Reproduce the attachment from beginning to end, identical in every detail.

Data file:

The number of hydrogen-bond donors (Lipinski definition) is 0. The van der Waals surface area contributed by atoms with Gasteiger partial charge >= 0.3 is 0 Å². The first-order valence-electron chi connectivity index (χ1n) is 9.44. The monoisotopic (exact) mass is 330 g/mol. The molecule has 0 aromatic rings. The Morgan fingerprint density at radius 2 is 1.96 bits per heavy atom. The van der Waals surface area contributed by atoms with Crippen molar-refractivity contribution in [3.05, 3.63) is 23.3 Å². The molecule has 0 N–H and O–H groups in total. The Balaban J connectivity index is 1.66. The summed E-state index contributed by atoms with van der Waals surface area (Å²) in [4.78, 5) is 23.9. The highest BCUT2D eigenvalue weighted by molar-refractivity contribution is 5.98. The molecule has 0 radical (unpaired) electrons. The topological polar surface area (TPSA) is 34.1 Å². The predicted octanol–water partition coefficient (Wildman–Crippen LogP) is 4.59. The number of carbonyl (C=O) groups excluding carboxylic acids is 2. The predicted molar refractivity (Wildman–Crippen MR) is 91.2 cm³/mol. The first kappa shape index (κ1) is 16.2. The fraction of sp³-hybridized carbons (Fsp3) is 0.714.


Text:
The number of hydrogen-bond donors (Lipinski definition) is 0. The van der Waals surface area contributed by atoms with Gasteiger partial charge >= 0.3 is 0 Å². The first-order valence-electron chi connectivity index (χ1n) is 9.44. The monoisotopic (exact) mass is 330 g/mol. The molecule has 0 aromatic rings. The Morgan fingerprint density at radius 2 is 1.96 bits per heavy atom. The van der Waals surface area contributed by atoms with Crippen molar-refractivity contribution in [3.05, 3.63) is 23.3 Å². The molecule has 0 N–H and O–H groups in total. The Balaban J connectivity index is 1.66. The summed E-state index contributed by atoms with van der Waals surface area (Å²) in [4.78, 5) is 23.9. The highest BCUT2D eigenvalue weighted by molar-refractivity contribution is 5.98. The molecule has 0 radical (unpaired) electrons. The topological polar surface area (TPSA) is 34.1 Å². The predicted octanol–water partition coefficient (Wildman–Crippen LogP) is 4.59. The number of carbonyl (C=O) groups excluding carboxylic acids is 2. The predicted molar refractivity (Wildman–Crippen MR) is 91.2 cm³/mol. The first kappa shape index (κ1) is 16.2. The fraction of sp³-hybridized carbons (Fsp3) is 0.714.